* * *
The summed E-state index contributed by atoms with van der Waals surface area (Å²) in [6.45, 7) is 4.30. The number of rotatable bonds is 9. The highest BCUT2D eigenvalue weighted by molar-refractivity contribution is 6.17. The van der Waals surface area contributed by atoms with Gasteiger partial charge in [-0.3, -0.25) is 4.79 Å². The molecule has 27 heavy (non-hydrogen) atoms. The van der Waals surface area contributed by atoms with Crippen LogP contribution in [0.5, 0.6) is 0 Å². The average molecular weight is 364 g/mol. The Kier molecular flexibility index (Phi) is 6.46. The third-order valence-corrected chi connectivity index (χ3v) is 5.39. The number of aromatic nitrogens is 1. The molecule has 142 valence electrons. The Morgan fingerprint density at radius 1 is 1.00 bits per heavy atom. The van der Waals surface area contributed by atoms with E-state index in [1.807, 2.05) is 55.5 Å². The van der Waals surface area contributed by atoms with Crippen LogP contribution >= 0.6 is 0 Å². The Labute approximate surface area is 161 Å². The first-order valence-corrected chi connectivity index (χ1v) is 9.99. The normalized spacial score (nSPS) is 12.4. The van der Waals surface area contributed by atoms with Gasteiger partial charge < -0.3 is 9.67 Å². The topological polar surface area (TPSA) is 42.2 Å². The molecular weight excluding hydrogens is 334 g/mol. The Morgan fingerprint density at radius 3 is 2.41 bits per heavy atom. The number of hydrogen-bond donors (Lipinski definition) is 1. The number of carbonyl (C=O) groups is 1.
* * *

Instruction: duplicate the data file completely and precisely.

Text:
The summed E-state index contributed by atoms with van der Waals surface area (Å²) in [6.45, 7) is 4.30. The number of rotatable bonds is 9. The highest BCUT2D eigenvalue weighted by molar-refractivity contribution is 6.17. The van der Waals surface area contributed by atoms with Gasteiger partial charge in [-0.3, -0.25) is 4.79 Å². The molecule has 27 heavy (non-hydrogen) atoms. The van der Waals surface area contributed by atoms with Crippen LogP contribution in [0.5, 0.6) is 0 Å². The average molecular weight is 364 g/mol. The Kier molecular flexibility index (Phi) is 6.46. The third-order valence-corrected chi connectivity index (χ3v) is 5.39. The number of aromatic nitrogens is 1. The molecule has 142 valence electrons. The Morgan fingerprint density at radius 1 is 1.00 bits per heavy atom. The van der Waals surface area contributed by atoms with E-state index in [1.807, 2.05) is 55.5 Å². The van der Waals surface area contributed by atoms with Crippen LogP contribution >= 0.6 is 0 Å². The Labute approximate surface area is 161 Å². The first-order valence-corrected chi connectivity index (χ1v) is 9.99. The normalized spacial score (nSPS) is 12.4. The van der Waals surface area contributed by atoms with Gasteiger partial charge < -0.3 is 9.67 Å². The topological polar surface area (TPSA) is 42.2 Å². The molecular weight excluding hydrogens is 334 g/mol. The Morgan fingerprint density at radius 3 is 2.41 bits per heavy atom. The number of hydrogen-bond donors (Lipinski definition) is 1. The number of carbonyl (C=O) groups is 1.